Spring 2019, Daniel Hemel

This course provides an introduction to the essential elements of the federal income tax, with a special emphasis on issues related to the taxation of individuals. The topics covered include the nature, timing and measurement of income, the role played by "basis" in calculating gain (and loss) in transactions involving property, the boundary between personal and business expenditures, and the use of the tax system to provide behavioral incentives and disincentives. The course stresses the complex interactions between political and administrative concerns in the tax system.

Previously:

  • Autumn 2017, Julie Roin
  • Winter 2018, Daniel Hemel
  • Spring 2018, Dhammika Dharmapala
  • Autumn 2018, Julie Roin

Legal Elements of Accounting

Winter 2019, John R. Sylla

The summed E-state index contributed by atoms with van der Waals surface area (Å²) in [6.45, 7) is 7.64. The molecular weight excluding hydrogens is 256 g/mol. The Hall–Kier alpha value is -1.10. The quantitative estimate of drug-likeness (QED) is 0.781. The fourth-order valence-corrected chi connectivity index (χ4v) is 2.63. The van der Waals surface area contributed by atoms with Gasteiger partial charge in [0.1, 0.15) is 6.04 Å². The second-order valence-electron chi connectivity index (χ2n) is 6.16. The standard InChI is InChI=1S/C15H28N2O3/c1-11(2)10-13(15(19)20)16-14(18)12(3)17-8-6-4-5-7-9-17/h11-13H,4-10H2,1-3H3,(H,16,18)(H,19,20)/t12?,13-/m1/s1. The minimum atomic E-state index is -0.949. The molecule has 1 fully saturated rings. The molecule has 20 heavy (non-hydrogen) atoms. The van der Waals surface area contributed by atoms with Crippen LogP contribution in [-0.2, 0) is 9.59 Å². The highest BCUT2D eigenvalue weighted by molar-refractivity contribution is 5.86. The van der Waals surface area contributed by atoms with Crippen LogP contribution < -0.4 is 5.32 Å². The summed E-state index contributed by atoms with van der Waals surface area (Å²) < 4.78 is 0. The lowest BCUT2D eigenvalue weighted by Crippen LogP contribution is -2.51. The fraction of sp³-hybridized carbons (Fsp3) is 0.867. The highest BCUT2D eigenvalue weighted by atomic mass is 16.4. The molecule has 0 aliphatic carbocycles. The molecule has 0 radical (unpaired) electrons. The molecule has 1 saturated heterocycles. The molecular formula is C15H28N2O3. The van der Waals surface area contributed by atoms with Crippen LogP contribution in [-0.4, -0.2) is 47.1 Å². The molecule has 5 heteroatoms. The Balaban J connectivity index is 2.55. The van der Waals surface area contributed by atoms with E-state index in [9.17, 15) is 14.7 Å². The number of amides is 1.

This mini-class introduces accounting from a mixed law and business perspective. It covers basic concepts and vocabulary of accounting, not so much to instill proficiency with the mechanics of debits and credits as to serve as a foundation from which to understand financial statements. The course then examines accounting from a legal perspective, including consideration of common accounting decisions with potential legal ramifications. It also analyzes throughout the reasons for and roles of financial accounting and auditing, as well as the incentives of various persons involved in producing, regulating, and consuming financial accounting information. The seminar will touch on some limitations of, and divergent results possible under, generally accepted accounting principles. Current cases, proposals, and controversies will be discussed. Attendance and participation will be very important. Grades will be based on a take-home exam. Students with substantial prior exposure to accounting (such as students with an MBA, joint MBA/JD students, and undergraduate finance or accounting majors) may not take the course for credit.